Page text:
Instinctively a lot of users would like purchase whatever they can with whatever money they have. An eco round is when, instead of spending your money, you save the money and let it build up so you can go into the following round with a “full buy” which would increase the likelihood of your team winning the following round. Of course this generally means giving up the round loss so teams would like to avoid “ecoing” as long as they can. Eco rounds generally occur when a team fails to “build an economy” and loses a round or when a team loses a round after winning a round which resets their round loss bonus. 

Also an example of an eco round: Fnatic vs VP

What is a “Force Buy”? 

A force buy is when, instead of saving for a “full buy”, a team opts to spend whatever money they have on whatever they can afford. This is usually done when a team knows the opponent is on a weaker buy, when a team knows that the opposition has a weak economy or when the match is close to ending. The reason you want to force buy when a match is close to ending is because you need to win every single round and can’t afford to risk losing any more rounds. 

An example of a force buy: Fnatic vs VP

What is “Saving”?

Saving is where players decide to save their weapons (usually by hidingg from their opponents) so they can carry their weapons into the next round. Because of how the economy works for Counter Strike it is important for teams not to waste money. Saving allows teams to carry on the weapons from the current round into the following round which results in either the team having more potential to win the  round(if the rest of the team can’t afford to buy) or enabling them to save money and help strengthen their economy.

Saving usually occurs when a team realises it is no longer possible or extremely unlikely for them to win the current round. 

Na’Vi saving their weapons: EnVy vs Na’Vi

What is “hunting”? 

Hunting is when a team sends out players to kill the opponents that are trying to save their weapons and equipment.  

This usually happens when a team realises there is no longer any opportunity for the opponents to win the round. 

What is “building an economy”? 

Building an economy is when teams manage to maintain several players alive resulting in them saving money from not having to purchase new weapons and equipment. Building an economy is necessary so that it is much more difficult for the opposition to force your team on an “eco buy”. It allows you to lose runs but continue to “full buy” without issue. Having a “full buy” increases your likelihood of winning rounds.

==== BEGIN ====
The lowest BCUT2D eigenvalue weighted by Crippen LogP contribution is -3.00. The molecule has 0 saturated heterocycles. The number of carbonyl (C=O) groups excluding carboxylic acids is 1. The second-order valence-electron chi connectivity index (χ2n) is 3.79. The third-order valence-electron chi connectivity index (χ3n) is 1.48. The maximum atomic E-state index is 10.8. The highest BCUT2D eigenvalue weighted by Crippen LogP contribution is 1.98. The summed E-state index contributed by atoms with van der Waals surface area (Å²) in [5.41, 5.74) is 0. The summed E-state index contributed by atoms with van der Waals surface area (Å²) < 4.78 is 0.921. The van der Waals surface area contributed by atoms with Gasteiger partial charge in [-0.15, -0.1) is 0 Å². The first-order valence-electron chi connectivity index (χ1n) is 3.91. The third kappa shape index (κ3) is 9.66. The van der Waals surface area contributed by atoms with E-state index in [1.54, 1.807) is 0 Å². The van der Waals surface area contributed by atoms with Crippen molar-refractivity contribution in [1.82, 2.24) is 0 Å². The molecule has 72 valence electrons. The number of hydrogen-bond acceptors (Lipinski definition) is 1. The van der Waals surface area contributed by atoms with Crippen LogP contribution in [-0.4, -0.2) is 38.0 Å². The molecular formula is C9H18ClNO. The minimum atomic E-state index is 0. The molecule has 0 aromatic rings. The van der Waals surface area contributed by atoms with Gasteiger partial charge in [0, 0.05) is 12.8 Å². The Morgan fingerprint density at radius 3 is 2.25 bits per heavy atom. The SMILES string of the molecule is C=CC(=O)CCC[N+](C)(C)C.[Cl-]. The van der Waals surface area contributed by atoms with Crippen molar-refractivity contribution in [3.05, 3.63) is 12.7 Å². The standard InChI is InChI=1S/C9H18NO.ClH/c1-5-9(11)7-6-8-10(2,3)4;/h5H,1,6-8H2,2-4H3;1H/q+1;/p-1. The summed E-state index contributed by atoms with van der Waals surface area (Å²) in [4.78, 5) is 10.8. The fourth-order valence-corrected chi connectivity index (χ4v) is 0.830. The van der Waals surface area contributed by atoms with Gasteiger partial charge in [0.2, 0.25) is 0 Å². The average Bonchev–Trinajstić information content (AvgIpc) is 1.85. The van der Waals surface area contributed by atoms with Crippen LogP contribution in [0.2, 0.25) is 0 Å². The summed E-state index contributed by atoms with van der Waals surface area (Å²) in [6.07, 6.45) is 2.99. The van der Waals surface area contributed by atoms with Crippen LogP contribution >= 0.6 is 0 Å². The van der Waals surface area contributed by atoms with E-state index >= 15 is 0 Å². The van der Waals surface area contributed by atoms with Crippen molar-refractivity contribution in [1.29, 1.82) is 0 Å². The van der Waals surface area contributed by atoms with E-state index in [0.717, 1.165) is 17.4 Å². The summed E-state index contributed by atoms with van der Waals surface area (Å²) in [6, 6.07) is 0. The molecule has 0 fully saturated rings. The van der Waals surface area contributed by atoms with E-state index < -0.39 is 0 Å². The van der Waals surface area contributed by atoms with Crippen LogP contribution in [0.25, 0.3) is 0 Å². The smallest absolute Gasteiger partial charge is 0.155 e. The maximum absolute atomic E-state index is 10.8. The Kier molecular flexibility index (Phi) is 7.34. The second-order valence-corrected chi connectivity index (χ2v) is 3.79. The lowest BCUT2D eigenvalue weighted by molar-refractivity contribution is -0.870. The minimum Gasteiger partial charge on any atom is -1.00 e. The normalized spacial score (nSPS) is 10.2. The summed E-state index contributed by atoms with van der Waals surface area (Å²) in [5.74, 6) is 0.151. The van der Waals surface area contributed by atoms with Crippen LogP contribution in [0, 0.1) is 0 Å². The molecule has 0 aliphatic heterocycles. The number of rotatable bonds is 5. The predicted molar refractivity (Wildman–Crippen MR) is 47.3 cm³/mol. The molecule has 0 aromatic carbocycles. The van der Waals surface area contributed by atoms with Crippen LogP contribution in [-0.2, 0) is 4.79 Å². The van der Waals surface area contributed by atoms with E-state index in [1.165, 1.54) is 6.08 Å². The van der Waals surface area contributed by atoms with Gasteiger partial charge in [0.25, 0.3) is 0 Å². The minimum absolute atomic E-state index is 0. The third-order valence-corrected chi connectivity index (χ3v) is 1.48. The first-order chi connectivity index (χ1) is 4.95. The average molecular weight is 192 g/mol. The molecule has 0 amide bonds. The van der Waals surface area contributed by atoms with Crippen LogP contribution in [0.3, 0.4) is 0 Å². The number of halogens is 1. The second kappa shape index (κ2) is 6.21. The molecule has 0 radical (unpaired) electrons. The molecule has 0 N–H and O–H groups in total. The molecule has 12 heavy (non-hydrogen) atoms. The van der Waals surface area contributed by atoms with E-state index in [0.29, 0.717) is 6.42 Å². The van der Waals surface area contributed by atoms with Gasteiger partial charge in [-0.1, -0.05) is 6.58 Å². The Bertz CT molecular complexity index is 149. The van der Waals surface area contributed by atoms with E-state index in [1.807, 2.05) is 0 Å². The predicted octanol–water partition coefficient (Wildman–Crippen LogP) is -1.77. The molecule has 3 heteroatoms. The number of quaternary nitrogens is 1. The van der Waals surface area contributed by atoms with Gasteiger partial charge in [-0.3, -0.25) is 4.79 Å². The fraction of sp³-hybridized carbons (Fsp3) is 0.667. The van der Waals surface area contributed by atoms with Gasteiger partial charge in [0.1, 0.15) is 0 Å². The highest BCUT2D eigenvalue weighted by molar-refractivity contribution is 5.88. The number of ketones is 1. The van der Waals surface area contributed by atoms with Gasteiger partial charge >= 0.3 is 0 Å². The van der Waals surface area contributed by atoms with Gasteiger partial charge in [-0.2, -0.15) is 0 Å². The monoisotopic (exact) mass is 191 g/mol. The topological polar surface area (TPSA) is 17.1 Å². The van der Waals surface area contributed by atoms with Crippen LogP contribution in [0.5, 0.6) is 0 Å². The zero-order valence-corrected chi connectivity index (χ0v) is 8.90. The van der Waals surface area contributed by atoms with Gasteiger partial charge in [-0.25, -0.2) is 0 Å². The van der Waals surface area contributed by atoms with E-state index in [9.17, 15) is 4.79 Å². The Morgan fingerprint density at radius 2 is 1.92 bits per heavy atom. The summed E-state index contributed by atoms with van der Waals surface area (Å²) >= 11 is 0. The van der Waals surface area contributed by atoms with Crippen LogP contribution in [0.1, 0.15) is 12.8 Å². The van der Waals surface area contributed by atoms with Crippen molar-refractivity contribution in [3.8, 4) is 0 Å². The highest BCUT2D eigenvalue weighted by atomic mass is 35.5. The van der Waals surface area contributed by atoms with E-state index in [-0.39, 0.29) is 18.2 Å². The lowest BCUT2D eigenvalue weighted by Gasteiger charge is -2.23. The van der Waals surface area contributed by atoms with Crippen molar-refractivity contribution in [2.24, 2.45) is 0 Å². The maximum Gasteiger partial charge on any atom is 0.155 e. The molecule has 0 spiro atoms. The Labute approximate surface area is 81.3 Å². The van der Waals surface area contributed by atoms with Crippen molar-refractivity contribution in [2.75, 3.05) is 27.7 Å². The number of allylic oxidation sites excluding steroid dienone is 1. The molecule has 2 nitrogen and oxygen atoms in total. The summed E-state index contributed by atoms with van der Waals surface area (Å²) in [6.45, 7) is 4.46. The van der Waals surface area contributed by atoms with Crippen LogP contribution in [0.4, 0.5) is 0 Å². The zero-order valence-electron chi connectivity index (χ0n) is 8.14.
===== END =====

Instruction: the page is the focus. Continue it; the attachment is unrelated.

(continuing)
That about sums it up for Counterstrike Global Offensive and its economy. 



Trivia and additional comments:

  • A knife kill rewards you with $1500.
  • If a terrorist player is killed after the round time runs out then the terrorist player will not earn any money from that round. 
  • When you are on a large round loss streak is a lot less risky to repeatedly force buy. 
  • It is almost always good to force buy on the second round; your opponents economy is still weak and their utility and inventory is also relatively weak and you will be saving on the third round either way because you would not have sufficient money to buy on the third round. The exceptions to this is when you are playing as terrorists and plant the bomb. The additional money allows you to save on the second round and full buy on the third round. 
  • Terrorist buys are a lot less expensive than Counter Terrorist buys so it is much more likely to see terrorists aggressively hunting for CT players to try and further ruin their economy. There is of course a lot of risk to this because T side players could be killed themselves so generally this is only advised when you have a decent enough economy.
  • Killing a teammate results in -$300 penalty. 
  • Terrorist players that manage to stay alive after the round is over without the bomb being planted are not awarded the loss round bonus.


 I hope you enjoyed this article! Hopefully you can link it to your friends or family members who are interested in CSGO and would find this article helpful! 

If you missed my other articles I talk about what i hope for csgo in 2016 and the studs and duds of 2015.